Jordan Peterson

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Perhaps this is a function of modern life; every time Peterson posts a lecture, it is watched by millions of people. This is a highly intelligent, eccentric and (by his own admission) fragile person. It is foolish to think this kind of attention would not be difficult to adjust to, and put a profound strain on his character.

Peterson himself talks about Nietzche and how it would be very foolish to throw out all of Nietzche’s writings on the basis of his unattractive and unflattering comments about women, with whom he was clearly unsuccessful.

As far as Peterson’s body of thought is concerned, what I understand it to be – and find useful for myself – is that we are all part of something greater than ourselves and we belong to it. We have to honour that and by doing so, we will find meaning and satisfaction in our lives.

He advocates that the meaning of life for men is a willing sacrifice of freedom, a voluntary sacrifice, through the acceptance of responsibility. Doing so brings a sense of fulfilment and happiness.

His criticism of leftist politics and the willingness for people to ignore the millions of people slaughtered in the name of Communist and Marxist ideology is profound.

Having pursued a humanities education with leftist and feminist subjects, I was often on the receiving end of all kinds of criticism and insults and derogations referring to my physical appearance.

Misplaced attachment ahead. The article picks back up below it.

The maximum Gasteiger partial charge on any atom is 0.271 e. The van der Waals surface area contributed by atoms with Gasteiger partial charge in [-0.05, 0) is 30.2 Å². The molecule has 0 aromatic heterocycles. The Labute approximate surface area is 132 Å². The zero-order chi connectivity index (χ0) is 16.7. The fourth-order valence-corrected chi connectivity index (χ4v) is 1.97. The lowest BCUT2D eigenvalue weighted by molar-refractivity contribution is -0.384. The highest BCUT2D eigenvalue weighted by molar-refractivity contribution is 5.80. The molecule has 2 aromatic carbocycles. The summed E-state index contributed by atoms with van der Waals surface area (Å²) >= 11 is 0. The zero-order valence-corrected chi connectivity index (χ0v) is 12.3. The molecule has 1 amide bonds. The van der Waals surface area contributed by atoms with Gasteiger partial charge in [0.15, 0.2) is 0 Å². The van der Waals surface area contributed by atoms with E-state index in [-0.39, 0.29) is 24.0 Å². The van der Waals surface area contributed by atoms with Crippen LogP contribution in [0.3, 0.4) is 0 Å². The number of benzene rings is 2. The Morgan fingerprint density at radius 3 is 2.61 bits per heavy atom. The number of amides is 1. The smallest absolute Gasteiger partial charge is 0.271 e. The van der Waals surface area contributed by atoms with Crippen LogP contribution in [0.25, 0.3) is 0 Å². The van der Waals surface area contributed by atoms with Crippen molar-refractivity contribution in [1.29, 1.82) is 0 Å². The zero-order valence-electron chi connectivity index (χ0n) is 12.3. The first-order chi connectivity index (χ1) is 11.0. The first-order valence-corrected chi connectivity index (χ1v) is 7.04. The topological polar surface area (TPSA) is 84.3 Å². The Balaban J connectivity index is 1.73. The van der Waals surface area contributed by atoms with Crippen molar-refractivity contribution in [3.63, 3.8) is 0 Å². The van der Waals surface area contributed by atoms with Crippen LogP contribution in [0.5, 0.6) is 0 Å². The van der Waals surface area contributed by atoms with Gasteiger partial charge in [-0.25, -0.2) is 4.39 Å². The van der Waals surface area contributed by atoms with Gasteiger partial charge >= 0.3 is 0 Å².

I agree with his comments about patriarchy made in the GQ interview with Helen Lewis: he says that more men are murdered, more men are imprisoned, die in wars, live on the street, die by suicide and do worse at school than women.

“What you’re doing is taking a tiny substrata of highly successful men and using that to represent the entire structure of Western society. To take a tiny substrate of the population and say this characterises all men and their advantages… there is nothing about that that’s vaguely appropriate.’

His criticism of identity politics is, to my mind, also right on the money. He says the right dislike him as much as the left because he refuses to classify individuals as anything other than themselves, rather than aggregates of their social position and class.

He says that identity politics leads to industrial scale murder and is the most profound lesson of the twentieth century.

The idea that Eurydice Dixon was killed as a result of patriarchy is a grievous abuse of any man who is a victim of rape, which so many men are, even if they only live with the victim. That’s a crime that reaches into the future of both parties, corrupting both the petals of that flower and its geometry.

I am overwhelmingly surprised how many of the articles written about Peterson appear to be  criticisms of his character rather than his ideas, lampooning him as an individual rather than engaging with his comments. The more I read and watched of him, the less I saw that I disagreed with.

Personally, I do believe in ‘patriarchy’ and I find his ideas about climate change morally objectionable, but when he says that 90% of his patients need to be told ‘to take some responsibility and grow the hell up,’ my instinct is that he’s absolutely right.

And I know that, because I need to hear it. Probably every day.

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